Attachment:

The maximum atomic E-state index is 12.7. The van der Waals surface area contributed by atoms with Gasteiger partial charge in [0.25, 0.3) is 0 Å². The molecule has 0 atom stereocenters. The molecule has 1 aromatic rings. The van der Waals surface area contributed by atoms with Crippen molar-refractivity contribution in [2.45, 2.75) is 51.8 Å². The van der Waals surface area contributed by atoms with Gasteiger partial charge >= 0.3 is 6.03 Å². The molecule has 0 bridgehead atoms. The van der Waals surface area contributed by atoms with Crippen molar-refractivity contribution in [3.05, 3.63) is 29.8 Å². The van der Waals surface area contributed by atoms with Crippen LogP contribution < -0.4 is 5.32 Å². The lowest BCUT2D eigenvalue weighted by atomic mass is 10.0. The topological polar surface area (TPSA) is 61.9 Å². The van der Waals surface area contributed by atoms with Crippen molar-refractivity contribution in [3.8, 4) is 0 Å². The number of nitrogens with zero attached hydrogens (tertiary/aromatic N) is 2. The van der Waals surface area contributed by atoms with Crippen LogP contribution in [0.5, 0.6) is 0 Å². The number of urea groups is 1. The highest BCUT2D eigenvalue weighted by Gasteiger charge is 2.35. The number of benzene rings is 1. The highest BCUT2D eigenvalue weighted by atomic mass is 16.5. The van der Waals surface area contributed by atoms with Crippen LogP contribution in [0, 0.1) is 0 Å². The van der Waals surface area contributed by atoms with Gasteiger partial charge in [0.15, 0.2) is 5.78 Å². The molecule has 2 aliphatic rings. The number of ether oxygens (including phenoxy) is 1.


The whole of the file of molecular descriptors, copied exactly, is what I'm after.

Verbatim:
The maximum atomic E-state index is 12.7. The van der Waals surface area contributed by atoms with Gasteiger partial charge in [0.25, 0.3) is 0 Å². The molecule has 0 atom stereocenters. The molecule has 1 aromatic rings. The van der Waals surface area contributed by atoms with Crippen molar-refractivity contribution in [2.45, 2.75) is 51.8 Å². The van der Waals surface area contributed by atoms with Gasteiger partial charge >= 0.3 is 6.03 Å². The molecule has 0 bridgehead atoms. The van der Waals surface area contributed by atoms with Crippen molar-refractivity contribution in [3.05, 3.63) is 29.8 Å². The van der Waals surface area contributed by atoms with Crippen LogP contribution < -0.4 is 5.32 Å². The lowest BCUT2D eigenvalue weighted by atomic mass is 10.0. The topological polar surface area (TPSA) is 61.9 Å². The van der Waals surface area contributed by atoms with Crippen molar-refractivity contribution in [3.8, 4) is 0 Å². The number of nitrogens with zero attached hydrogens (tertiary/aromatic N) is 2. The van der Waals surface area contributed by atoms with Crippen LogP contribution in [0.5, 0.6) is 0 Å². The number of urea groups is 1. The highest BCUT2D eigenvalue weighted by Gasteiger charge is 2.35. The number of benzene rings is 1. The highest BCUT2D eigenvalue weighted by atomic mass is 16.5. The van der Waals surface area contributed by atoms with Crippen LogP contribution in [0, 0.1) is 0 Å². The van der Waals surface area contributed by atoms with Gasteiger partial charge in [0.15, 0.2) is 5.78 Å². The molecule has 2 aliphatic rings. The number of ether oxygens (including phenoxy) is 1.